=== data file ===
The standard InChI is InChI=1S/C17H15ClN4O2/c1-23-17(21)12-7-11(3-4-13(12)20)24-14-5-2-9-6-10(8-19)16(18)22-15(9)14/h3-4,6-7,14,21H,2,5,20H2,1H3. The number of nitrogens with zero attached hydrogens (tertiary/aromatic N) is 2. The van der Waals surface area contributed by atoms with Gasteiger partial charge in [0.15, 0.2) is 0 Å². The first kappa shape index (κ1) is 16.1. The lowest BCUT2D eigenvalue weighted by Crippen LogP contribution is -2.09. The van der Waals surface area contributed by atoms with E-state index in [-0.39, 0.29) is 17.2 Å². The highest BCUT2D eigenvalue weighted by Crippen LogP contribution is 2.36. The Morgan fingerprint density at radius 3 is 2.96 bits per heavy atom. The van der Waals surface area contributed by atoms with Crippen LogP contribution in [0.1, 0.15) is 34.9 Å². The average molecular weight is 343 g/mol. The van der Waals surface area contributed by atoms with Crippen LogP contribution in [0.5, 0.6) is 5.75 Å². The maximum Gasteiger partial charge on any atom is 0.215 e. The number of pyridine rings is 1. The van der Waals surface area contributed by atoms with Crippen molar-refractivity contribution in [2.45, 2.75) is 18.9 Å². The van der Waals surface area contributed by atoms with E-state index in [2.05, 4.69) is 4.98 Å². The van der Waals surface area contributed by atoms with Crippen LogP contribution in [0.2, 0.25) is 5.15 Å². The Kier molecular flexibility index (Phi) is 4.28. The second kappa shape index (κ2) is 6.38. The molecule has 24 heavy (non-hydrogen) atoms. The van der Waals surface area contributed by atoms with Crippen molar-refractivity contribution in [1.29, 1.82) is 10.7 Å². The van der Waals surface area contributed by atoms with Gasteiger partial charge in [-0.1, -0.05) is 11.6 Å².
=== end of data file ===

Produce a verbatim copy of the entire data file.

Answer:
The standard InChI is InChI=1S/C17H15ClN4O2/c1-23-17(21)12-7-11(3-4-13(12)20)24-14-5-2-9-6-10(8-19)16(18)22-15(9)14/h3-4,6-7,14,21H,2,5,20H2,1H3. The number of nitrogens with zero attached hydrogens (tertiary/aromatic N) is 2. The van der Waals surface area contributed by atoms with Gasteiger partial charge in [0.15, 0.2) is 0 Å². The first kappa shape index (κ1) is 16.1. The lowest BCUT2D eigenvalue weighted by Crippen LogP contribution is -2.09. The van der Waals surface area contributed by atoms with E-state index in [-0.39, 0.29) is 17.2 Å². The highest BCUT2D eigenvalue weighted by Crippen LogP contribution is 2.36. The Morgan fingerprint density at radius 3 is 2.96 bits per heavy atom. The van der Waals surface area contributed by atoms with Crippen LogP contribution in [0.1, 0.15) is 34.9 Å². The average molecular weight is 343 g/mol. The van der Waals surface area contributed by atoms with Crippen LogP contribution in [0.5, 0.6) is 5.75 Å². The maximum Gasteiger partial charge on any atom is 0.215 e. The number of pyridine rings is 1. The van der Waals surface area contributed by atoms with Crippen molar-refractivity contribution in [2.45, 2.75) is 18.9 Å². The van der Waals surface area contributed by atoms with E-state index in [2.05, 4.69) is 4.98 Å². The van der Waals surface area contributed by atoms with Crippen LogP contribution in [0.2, 0.25) is 5.15 Å². The Kier molecular flexibility index (Phi) is 4.28. The second kappa shape index (κ2) is 6.38. The molecule has 24 heavy (non-hydrogen) atoms. The van der Waals surface area contributed by atoms with Crippen molar-refractivity contribution in [1.29, 1.82) is 10.7 Å². The van der Waals surface area contributed by atoms with Gasteiger partial charge in [-0.1, -0.05) is 11.6 Å².